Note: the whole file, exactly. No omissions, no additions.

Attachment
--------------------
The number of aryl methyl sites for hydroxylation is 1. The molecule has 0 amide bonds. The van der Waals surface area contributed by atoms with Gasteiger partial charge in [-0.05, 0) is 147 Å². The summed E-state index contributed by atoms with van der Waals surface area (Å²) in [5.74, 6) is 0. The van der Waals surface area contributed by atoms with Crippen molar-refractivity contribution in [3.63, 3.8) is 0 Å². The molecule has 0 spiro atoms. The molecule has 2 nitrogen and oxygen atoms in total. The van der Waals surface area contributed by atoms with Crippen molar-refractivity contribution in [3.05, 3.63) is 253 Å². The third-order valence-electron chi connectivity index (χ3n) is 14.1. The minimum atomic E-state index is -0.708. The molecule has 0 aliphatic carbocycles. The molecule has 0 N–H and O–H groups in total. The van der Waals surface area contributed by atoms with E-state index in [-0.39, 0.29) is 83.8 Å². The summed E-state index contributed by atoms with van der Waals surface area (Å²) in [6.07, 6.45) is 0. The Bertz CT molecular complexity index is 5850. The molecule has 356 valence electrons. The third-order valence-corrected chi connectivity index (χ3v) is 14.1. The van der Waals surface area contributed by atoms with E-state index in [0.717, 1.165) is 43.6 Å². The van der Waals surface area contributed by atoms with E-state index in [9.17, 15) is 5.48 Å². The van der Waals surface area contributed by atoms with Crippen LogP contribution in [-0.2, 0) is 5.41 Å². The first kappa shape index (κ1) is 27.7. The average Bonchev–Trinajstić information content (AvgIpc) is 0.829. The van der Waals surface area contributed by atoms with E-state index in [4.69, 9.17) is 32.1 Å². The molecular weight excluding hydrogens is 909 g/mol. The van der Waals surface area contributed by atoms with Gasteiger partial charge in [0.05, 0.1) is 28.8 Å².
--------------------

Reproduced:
The number of aryl methyl sites for hydroxylation is 1. The molecule has 0 amide bonds. The van der Waals surface area contributed by atoms with Gasteiger partial charge in [-0.05, 0) is 147 Å². The summed E-state index contributed by atoms with van der Waals surface area (Å²) in [5.74, 6) is 0. The van der Waals surface area contributed by atoms with Crippen molar-refractivity contribution in [3.63, 3.8) is 0 Å². The molecule has 0 spiro atoms. The molecule has 2 nitrogen and oxygen atoms in total. The van der Waals surface area contributed by atoms with Crippen molar-refractivity contribution in [3.05, 3.63) is 253 Å². The third-order valence-electron chi connectivity index (χ3n) is 14.1. The minimum atomic E-state index is -0.708. The molecule has 0 aliphatic carbocycles. The molecule has 0 N–H and O–H groups in total. The van der Waals surface area contributed by atoms with E-state index in [-0.39, 0.29) is 83.8 Å². The summed E-state index contributed by atoms with van der Waals surface area (Å²) in [6.07, 6.45) is 0. The Bertz CT molecular complexity index is 5850. The molecule has 356 valence electrons. The third-order valence-corrected chi connectivity index (χ3v) is 14.1. The van der Waals surface area contributed by atoms with E-state index in [0.717, 1.165) is 43.6 Å². The van der Waals surface area contributed by atoms with E-state index in [9.17, 15) is 5.48 Å². The van der Waals surface area contributed by atoms with Crippen LogP contribution in [-0.2, 0) is 5.41 Å². The first kappa shape index (κ1) is 27.7. The average Bonchev–Trinajstić information content (AvgIpc) is 0.829. The van der Waals surface area contributed by atoms with E-state index in [4.69, 9.17) is 32.1 Å². The molecular weight excluding hydrogens is 909 g/mol. The van der Waals surface area contributed by atoms with Gasteiger partial charge in [0.05, 0.1) is 28.8 Å².